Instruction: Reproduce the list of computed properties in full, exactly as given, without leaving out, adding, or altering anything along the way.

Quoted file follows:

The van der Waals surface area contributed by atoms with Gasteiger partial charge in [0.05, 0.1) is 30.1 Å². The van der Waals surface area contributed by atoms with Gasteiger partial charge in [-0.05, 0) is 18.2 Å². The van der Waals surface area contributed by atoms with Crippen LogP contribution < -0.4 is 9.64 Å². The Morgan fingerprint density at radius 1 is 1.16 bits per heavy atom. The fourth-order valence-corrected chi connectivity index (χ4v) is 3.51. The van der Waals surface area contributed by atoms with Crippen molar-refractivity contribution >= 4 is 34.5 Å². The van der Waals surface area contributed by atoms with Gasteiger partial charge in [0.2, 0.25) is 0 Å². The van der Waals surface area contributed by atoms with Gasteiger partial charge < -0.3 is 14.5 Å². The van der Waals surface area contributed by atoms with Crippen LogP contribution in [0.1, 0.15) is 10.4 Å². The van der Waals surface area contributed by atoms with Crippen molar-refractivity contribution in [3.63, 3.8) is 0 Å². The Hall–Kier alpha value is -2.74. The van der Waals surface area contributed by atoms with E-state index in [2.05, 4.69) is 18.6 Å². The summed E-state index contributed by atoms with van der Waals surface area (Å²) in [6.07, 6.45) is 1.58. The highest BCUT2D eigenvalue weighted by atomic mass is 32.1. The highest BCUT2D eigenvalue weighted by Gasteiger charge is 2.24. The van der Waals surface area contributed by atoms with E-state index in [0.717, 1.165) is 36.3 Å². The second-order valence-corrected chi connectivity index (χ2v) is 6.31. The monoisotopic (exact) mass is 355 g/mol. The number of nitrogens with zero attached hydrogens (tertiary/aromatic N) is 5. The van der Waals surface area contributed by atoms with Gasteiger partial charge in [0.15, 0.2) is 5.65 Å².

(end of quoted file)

The van der Waals surface area contributed by atoms with Gasteiger partial charge in [0.05, 0.1) is 30.1 Å². The van der Waals surface area contributed by atoms with Gasteiger partial charge in [-0.05, 0) is 18.2 Å². The van der Waals surface area contributed by atoms with Crippen LogP contribution < -0.4 is 9.64 Å². The Morgan fingerprint density at radius 1 is 1.16 bits per heavy atom. The fourth-order valence-corrected chi connectivity index (χ4v) is 3.51. The van der Waals surface area contributed by atoms with Crippen molar-refractivity contribution >= 4 is 34.5 Å². The van der Waals surface area contributed by atoms with Gasteiger partial charge in [0.2, 0.25) is 0 Å². The van der Waals surface area contributed by atoms with Gasteiger partial charge < -0.3 is 14.5 Å². The van der Waals surface area contributed by atoms with Crippen LogP contribution in [0.1, 0.15) is 10.4 Å². The van der Waals surface area contributed by atoms with Crippen molar-refractivity contribution in [3.63, 3.8) is 0 Å². The Hall–Kier alpha value is -2.74. The van der Waals surface area contributed by atoms with E-state index in [2.05, 4.69) is 18.6 Å². The summed E-state index contributed by atoms with van der Waals surface area (Å²) in [6.07, 6.45) is 1.58. The highest BCUT2D eigenvalue weighted by atomic mass is 32.1. The highest BCUT2D eigenvalue weighted by Gasteiger charge is 2.24. The van der Waals surface area contributed by atoms with E-state index in [0.717, 1.165) is 36.3 Å². The second-order valence-corrected chi connectivity index (χ2v) is 6.31. The monoisotopic (exact) mass is 355 g/mol. The number of nitrogens with zero attached hydrogens (tertiary/aromatic N) is 5. The van der Waals surface area contributed by atoms with Gasteiger partial charge in [0.15, 0.2) is 5.65 Å².